I know that if I let go every holiday season and didn't make at least a few healthy choices, I'd be back to shopping for my clothing in the "husky" department. So here are some...

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I know that if I let go every holiday season and didn’t make at least a few healthy choices, I’d be back to shopping for my clothing in the “husky” department.

So here are some “pickier” choices you can make this year, whether you’re at a holiday party, family dinner or deciding what to eat from that holiday gift basket.

Alcoholic beverages

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The hands-down winner is Champagne. A 4-ounce glass has about 85 calories. Hot-buttered rum — made with butter and sugar — weighs in at about 220 calories for 8 ounces. A chocolate martini, made with vodka, chocolate liqueur, cream and dark creme de cacao, has about 440 calories. Lastly, eggnog has 340 to 460 calories per 8-ounce glass, depending on the ingredients.


Candy cane or chocolate


The candy cane wins at 55 calories (for a half-ounce cane).

What surprised me is that the chocolate-covered marshmallow Santa (180 calories for 1.5 ounces) by Russell Stover has fewer calories than the hollow milk chocolate Santa (280 calories for 1.75 ounces). The main reason: Although it contains sugar, the marshmallow is fat-free, and fat has more calories per gram than sugar (9 calories per gram for fat versus 4 for sugar).

However, if you’re looking to save even more calories, Russell Stover has a sugar-free Santa with only 90 calories, but it’s only 1 ounce. Yes, it’s smaller, but it will probably satisfy you — that’s the beauty of portion control.


Mixed nuts vs. sugar-coated pecans


Mixed nuts have 170 calories per ounce while the pecans, which are coated with sugar, have 220 calories per ounce. A few other stomach stuffers to think about: a handful of honey-roasted peanuts: 152 calories; 10 veggie sticks and a bit of dip: 76 calories; one handfuls of potato chips: 198 calories.


Dumplings, egg rolls or mini pizzas


Don’t let those mini pizzas go by — they might be your best bet among these three at about 35 to 55 calories each for a .5 to 1 ounce portion. Next best is a mini egg roll at about 40 to 50 calories for a .75 to 1.75 ounce portion.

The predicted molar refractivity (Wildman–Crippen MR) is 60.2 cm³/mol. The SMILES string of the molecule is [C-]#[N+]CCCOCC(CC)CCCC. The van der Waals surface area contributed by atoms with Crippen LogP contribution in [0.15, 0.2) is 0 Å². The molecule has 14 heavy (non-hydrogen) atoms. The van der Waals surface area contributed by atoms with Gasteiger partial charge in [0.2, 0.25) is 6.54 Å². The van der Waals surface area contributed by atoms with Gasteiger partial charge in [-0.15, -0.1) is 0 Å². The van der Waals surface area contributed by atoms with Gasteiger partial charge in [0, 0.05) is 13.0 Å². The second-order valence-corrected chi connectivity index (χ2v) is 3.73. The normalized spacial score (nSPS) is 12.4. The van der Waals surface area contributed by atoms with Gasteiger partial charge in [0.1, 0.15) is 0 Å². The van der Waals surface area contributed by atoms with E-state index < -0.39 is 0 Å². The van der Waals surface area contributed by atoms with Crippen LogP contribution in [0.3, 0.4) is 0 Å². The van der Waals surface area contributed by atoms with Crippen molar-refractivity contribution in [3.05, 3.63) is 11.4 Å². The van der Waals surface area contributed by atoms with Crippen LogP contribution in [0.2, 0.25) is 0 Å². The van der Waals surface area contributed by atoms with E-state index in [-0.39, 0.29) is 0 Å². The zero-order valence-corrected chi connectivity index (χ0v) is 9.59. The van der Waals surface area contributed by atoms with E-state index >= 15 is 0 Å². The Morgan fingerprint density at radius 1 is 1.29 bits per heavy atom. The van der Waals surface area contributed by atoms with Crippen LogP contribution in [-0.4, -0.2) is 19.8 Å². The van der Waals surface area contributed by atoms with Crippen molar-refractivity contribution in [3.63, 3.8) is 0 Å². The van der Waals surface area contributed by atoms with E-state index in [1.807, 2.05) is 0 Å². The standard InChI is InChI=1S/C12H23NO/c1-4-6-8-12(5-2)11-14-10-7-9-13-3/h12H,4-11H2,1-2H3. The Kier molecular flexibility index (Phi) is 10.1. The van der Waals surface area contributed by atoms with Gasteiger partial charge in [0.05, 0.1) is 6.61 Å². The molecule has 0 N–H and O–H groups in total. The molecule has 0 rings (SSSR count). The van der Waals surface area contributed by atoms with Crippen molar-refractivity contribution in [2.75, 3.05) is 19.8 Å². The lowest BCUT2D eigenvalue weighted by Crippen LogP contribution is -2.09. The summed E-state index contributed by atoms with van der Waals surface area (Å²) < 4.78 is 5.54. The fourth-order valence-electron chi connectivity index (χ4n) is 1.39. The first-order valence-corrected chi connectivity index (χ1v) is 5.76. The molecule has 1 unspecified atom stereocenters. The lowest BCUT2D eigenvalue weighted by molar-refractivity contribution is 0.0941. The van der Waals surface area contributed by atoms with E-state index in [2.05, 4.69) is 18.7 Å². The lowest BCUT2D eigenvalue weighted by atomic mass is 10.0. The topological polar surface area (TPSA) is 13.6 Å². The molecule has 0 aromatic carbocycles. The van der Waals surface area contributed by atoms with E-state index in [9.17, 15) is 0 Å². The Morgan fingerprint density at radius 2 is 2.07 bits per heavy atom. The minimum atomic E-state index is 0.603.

Watch out for dumplings — no matter what they’re filled with, the calories can add up to between 50 and 200 each.

Some other appetizers to keep in mind: four mozzarella sticks: 431 calories; six Buffalo wings with blue-cheese dressing: 316 calories; four chicken fingers: 634 calories.


Stuffed brie vs. cheddar log

Stuffed brie is by far the worse choice at about 420 calories per 3 ounces. It’s made with butter, brie, phyllo dough (puff pastry) and often stuffed with some type of chutney or filling. A cheddar log, believe it or not, is a much better deal. For instance, Hickory Farms Cheese Celebration (a port and cheddar log covered in fresh nuts) has 240 calories for 3 ounces.


Ham, turkey or prime rib

Turkey is the best deal — white meat without the skin has about 193 calories for 5 ounces. Country ham is made with brown sugar, apple cider and red wine vinegar and has about 340 calories for 5 ounces. Forget the prime rib — it’s the worst of the three at 450 calories for a 5-ounce portion.


Roasted potatoes vs. asparagus


Three pieces of roasted potatoes (half a potato) have about 80 calories. Compare that with five medium asparagus spears cooked with oil or butter and topped with grated Parmesan cheese at about 105 to 120 calories.


Christmas cookies vs. fruitcake


At 325 calories for a 3.5-ounce slice, traditional fruitcake made with walnuts, cherries, raisins, pineapple and molasses and spiced with cinnamon and cloves might be your best bet because you’ll probably stop at one slice.

Holiday cookies vary in size and shape, but with the butter or shortening, sugar, frosting and sprinkles, you can expect the calories for a typical sugar cookie to be in the range of 50 to 120.

And a gingerbread cookie, also made with butter or shortening with the addition of molasses, is even worse at about 75 to 190 calories. And be honest — can you really stop at just one?

Charles Stuart Platkin is a nutrition and public-health advocate, author of the best-selling book, “Breaking the Pattern” (Red Mill Press, 2002), and founder of Integrated Wellness Solutions. Copyright 2004 by Charles Stuart Platkin. Write to info@thedietdetective.com